Apple notches win against Android (week in review)

Apple wins injunction against Galaxy Tab, while London rioters turn to social media. Also: Anonymous going after Facebook?

Apple scored a legal victory in its legal tussle with Samsung Electronics over Android devices.

Apple has been granted a preliminary injunction by a German court that bans the Samsung's Galaxy Tab 10.1 from being sold in nearly all European Union nations. The ban includes all nations in the EU except for the Netherlands. As with prior complaints, Apple claims the Galaxy Tab is illegally copying technology used in the iPad.

The battle is part of a wider conflict between Apple and the various companies supporting Android. With Google's mobile software gaining momentum, Apple is attempting to take the wind out of Android's sails with lawsuits against several of its key supporters.

Meanwhile, the U.S. International Trade Commission, which has the power to block imports, will review Apple's claim that the HTC violated five of its patents for technology Apple says is used in a dozen Android smartphones and the Flyer tablet.
•  New Apple patents cover touch-screen, voice mail tech
•  Apple sues Motorola over Xoom design, report says

More headlines

Social networking fanning London's flames?

The British cities experience serious rioting, and rioters reportedly exploit Twitter and BlackBerry's free Messenger system to facilitate looting.
•  U.K. prime minister talks social media crackdown
•  RIM blog hacked in warning over London unrest
•  Sony warehouse burns in London riots

<b>Anonymous: Facebook's going down November 5

The hacktivist group says it will take action on the symbolic (for Brits and "V for Vendetta" fans) date of November 5, Guy Fawkes Day. The reason for the intended destruction? Why, privacy.
•  Is Anonymous unanimous on Facebook plot?
•  Anonymous takes over Syrian government site

<b>Sprint to launch cloud services in 4th quarter

The carrier plans to offer hosted collaboration services that will target businesses as it looks to tap into another growth area.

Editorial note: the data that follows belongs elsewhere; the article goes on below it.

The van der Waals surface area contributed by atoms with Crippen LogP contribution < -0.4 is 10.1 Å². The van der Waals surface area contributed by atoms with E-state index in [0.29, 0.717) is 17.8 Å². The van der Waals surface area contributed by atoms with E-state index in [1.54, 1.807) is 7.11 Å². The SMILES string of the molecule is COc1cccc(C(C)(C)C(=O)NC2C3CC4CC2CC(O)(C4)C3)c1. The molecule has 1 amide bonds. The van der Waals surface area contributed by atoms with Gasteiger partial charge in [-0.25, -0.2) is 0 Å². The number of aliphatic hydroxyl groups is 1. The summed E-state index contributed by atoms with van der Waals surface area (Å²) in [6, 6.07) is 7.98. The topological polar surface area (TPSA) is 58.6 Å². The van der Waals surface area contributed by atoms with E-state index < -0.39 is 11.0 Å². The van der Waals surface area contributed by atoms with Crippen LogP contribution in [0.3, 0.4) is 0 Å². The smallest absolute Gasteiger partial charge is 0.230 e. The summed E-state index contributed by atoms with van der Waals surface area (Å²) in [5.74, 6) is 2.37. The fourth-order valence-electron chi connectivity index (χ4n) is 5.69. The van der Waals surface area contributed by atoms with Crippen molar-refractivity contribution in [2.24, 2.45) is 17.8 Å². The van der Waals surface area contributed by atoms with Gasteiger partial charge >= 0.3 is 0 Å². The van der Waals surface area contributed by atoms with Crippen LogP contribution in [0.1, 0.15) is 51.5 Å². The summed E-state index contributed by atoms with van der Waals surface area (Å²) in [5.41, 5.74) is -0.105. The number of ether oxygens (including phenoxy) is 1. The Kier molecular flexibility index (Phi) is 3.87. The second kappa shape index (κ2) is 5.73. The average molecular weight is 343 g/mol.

•  Why Time Warner rules the cloud
•  Amazon cloud outage downs Netflix, Quora
&#149;&nbsp; How much iCloud storage will you need?

Security flaw found in feds' digital radios

A pink $30 girl's wireless toy can jam expensive digital radios used by the FBI, Secret Service, and other federal agencies, CNET has learned.
•  Lose your laptop? Change all passwords, pronto
•  Black Hat, Defcon: All about hacking (roundup)

<b>Prosecutors file charges in prototype iPhone case

San Mateo County District Attorney's office tells CNET it's filed misdemeanor theft charges against two men who allegedly sold a prototype iPhone last year to the Gizmodo gadget blog.

Verizon workers go on strike

The landline phone company and its workers in the Northeast and Mid-Atlantic states are too far apart in their contract negotiations, and union leaders call their first strike in 11 years.
•  Verizon strikers organizing through Facebook
•  Verizon reportedly blocking tethering for jailbreakers
•  Verizon CFO: We expected the next iPhone sooner

<b>Google begins rollout of games on Google+

Google's social network has finally begun the rollout of games, letting Google+ users play social Web games without leaving the site.
•  Massachusetts woman sues over Gmail snooping
•  FTC looking into Android, too, in Google probe

<b>HTC to acquire majority stake in Dr. Dre's Beats

HTC is planning to integrate some of the Beats technology into their phones in deal worth more than $500 million, sources tell CNET.
•  HTC's Beats deal: Hear no evil?

Twitter finally bids adieu to old design

The company says that all users are now on the "New Twitter" design that it launched in September.
•  New Twitter features focus on you, those you follow
•  Twitter acquires gear-sharing site Bagcheck
•  Twitpic founder says Heello to Twitter clone

Market meltdown likely to hit tech spending

Are chief financial officers, the folks who control IT budgets, really going to be enthusiastic about spending on tech projects amid market volatility?

How IBM's 5150 PC shaped the computer industry

The landmark personal computer, introduced by IBM 30 years ago, launched the PC revolution, changing the way people work, communicate, and play.
•  IBM executive says PC era is in its twilight

Also of note
•  Facebook to delete prison inmates' active accounts
•  Tsunami broke off Manhattan-size bits of Antarctica
•  New SEC filing puts Zynga valuation at $11 billion in March
&#149;&nbsp; Apple briefly tops Exxon for market cap crown

 

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